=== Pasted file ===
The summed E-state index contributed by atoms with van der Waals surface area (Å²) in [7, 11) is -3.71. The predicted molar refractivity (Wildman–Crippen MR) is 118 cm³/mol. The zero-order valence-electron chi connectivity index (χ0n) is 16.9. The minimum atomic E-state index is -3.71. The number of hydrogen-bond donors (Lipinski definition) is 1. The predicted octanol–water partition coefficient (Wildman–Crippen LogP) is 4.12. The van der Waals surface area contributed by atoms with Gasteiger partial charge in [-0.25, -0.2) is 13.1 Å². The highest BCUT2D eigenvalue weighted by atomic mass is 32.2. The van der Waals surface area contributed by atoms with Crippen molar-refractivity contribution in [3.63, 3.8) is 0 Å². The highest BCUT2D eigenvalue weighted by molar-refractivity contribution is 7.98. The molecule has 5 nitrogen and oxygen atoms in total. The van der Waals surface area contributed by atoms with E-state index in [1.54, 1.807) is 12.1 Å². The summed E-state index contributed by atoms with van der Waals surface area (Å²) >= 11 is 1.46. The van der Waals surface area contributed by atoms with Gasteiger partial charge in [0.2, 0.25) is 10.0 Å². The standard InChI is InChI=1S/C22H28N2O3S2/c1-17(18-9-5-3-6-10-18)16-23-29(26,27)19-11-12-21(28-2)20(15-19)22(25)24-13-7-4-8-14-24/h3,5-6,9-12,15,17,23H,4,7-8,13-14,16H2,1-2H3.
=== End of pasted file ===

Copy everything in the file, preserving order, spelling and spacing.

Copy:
The summed E-state index contributed by atoms with van der Waals surface area (Å²) in [7, 11) is -3.71. The predicted molar refractivity (Wildman–Crippen MR) is 118 cm³/mol. The zero-order valence-electron chi connectivity index (χ0n) is 16.9. The minimum atomic E-state index is -3.71. The number of hydrogen-bond donors (Lipinski definition) is 1. The predicted octanol–water partition coefficient (Wildman–Crippen LogP) is 4.12. The van der Waals surface area contributed by atoms with Gasteiger partial charge in [-0.25, -0.2) is 13.1 Å². The highest BCUT2D eigenvalue weighted by atomic mass is 32.2. The van der Waals surface area contributed by atoms with Crippen molar-refractivity contribution in [3.63, 3.8) is 0 Å². The highest BCUT2D eigenvalue weighted by molar-refractivity contribution is 7.98. The molecule has 5 nitrogen and oxygen atoms in total. The van der Waals surface area contributed by atoms with E-state index in [1.54, 1.807) is 12.1 Å². The summed E-state index contributed by atoms with van der Waals surface area (Å²) >= 11 is 1.46. The van der Waals surface area contributed by atoms with Gasteiger partial charge in [0.2, 0.25) is 10.0 Å². The standard InChI is InChI=1S/C22H28N2O3S2/c1-17(18-9-5-3-6-10-18)16-23-29(26,27)19-11-12-21(28-2)20(15-19)22(25)24-13-7-4-8-14-24/h3,5-6,9-12,15,17,23H,4,7-8,13-14,16H2,1-2H3.